Carlos do Carmo
|Carlos do Carmo|
Carlos do Carmo (2007)
|Birth name||Carlos Manuel de Ascenção do Carmo de Almeida|
|Born||December 21, 1939|
|Years active||1964 - still active|
|Associated acts||Lucilia do Carmo , Alfredo Marceneiro , Amalia Rodrigues , José Carlos Ary dos Santos , Fernando Tordo|
Carlos do Carmo, ComIH (born Carlos Manuel de Ascenção do Carmo de Almeida in Lisbon, Mouraria, on 21 December 1939) is a Portuguese fado singer, one of the finest in the "Lisbon Song". He is the son of another fado singer and fado house owner, Lucília do Carmo (Lucília Nunes de Ascenção do Carmo, born in Portalegre on 4 November 1920 and died in 1999, daughter of Francisco).
He began singing and recording in 1963, with the release of the EP record "Mario Simoes e o seu Quarteto Apresentando Carlos do Carmo", and, still in 1963, the record "Carlos do Carmo e Orquestra de Joaquim Luiz Gomes". Until the end of the decade he released another eleven records. With the arrival of the 1970s came success at home and abroad, releasing close to thirty records during that decade.
His most famous songs are Lágrimas de Orvalho, Lisboa Menina e Moça and Canoas do Tejo. He sang many songs written by songwriters like Ary dos Santos. He helped to open Lisbon Fado to other musical influences, like jazz and French music, as well as adding the orchestra to the traditional Fado guitar trio or quartet.
He has established his own reputation as a passionate singer of Portuguese folk songs, as well as one of the most distinctive voices in the world. He first left Lisbon in his youth, to study hotel management in Switzerland but, with the death of his father Alfredo de Almeida in 1962, do Carmo soon joined his mother to help her run their fado house, the Faia. In 1964 he married Maria Judite de Sousa Leal. Encouraged by his friends' response to his singing, do Carmo soon began to perform at the fado house. While fado remains at the core of his music, do Carmo has used Frank Sinatra-style and French-style pop balladry and Brazilian bossa nova to give his music its distinct flavor. His uniqueness, apart from the special timbre of his voice, is in his ability to bring composers from other styles such as jazz. This is mainly seen in his success Um Homem na Cidade, which although now known as a fado classic, has an obvious jazz chord progression.
His main successes came in the 1970s, as he was one of the most prominent singers commemorating freedom during the Lisbon uprising of 1974, along with Fernando Tordo and Paulo de Carvalho amongst others. In the 1980s, his remarkable Um Homem no País was the first CD ever recorded in Portugal. He has worked closely and nurtured the development of other fado singers such as Mariza and Camané. Carlos do Carmo, "The Ambassador of Fado", was instrumental in making Fado part of UNESCO's World Heritage Cultural Patrimony via countless concerts and the recording for Carlos Saura's film on fado, which premiered in 2007 at the Toronto International Film Festival. Performances in the Royal Albert Hall, Paris Olympia, Carnegie Hall and Salle Pleyel are just part of his vast gig curriculum. His great classics include Bairro Alto, Gaivota, Canoas Do Tejo, Os Putos and Estrela Da Tarde.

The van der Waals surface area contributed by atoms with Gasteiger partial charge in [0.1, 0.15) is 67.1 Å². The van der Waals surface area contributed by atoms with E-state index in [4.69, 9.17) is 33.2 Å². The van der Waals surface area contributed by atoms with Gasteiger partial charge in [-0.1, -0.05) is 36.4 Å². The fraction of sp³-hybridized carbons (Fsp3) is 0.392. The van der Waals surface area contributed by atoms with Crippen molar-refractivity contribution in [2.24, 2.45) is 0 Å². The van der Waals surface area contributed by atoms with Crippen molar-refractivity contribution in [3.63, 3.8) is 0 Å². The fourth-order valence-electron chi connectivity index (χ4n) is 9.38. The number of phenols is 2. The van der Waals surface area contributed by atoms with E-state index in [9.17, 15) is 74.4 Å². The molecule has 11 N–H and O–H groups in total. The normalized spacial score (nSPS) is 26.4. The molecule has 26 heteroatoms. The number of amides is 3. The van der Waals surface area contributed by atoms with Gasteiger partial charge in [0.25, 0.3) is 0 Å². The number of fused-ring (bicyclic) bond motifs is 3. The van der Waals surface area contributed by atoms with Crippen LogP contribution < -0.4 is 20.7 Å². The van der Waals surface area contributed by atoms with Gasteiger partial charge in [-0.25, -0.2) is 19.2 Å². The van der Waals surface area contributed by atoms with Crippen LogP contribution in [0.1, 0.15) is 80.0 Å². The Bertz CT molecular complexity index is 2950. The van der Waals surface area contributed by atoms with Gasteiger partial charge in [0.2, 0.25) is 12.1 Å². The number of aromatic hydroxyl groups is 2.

In 2010 he performed a special concert in Lisbon, singing songs made famous by Frank Sinatra, with the backing of the Count Basie Orchestra directed by Dennis Mackrel. The concert was "the fulfilment of a dream" according to Carlos do Carmo, and it took place on the 10th of November at Pavilhão Atlântico.
After releasing, in 2011, a record with jazz pianist Bernardo Sassetti, it has been announced that Carlos do Carmo and pianist Maria João Pires are recording a new Fado and Piano record to be released by Deutsche Grammophon before the end of 2012.
- "Fado singer Carlos do Carmo receives career Latin Grammy in Vegas". Retrieved 2015-01-29.
|Awards and achievements|
|Portugal in the Eurovision Song Contest
with "Portugal no coração"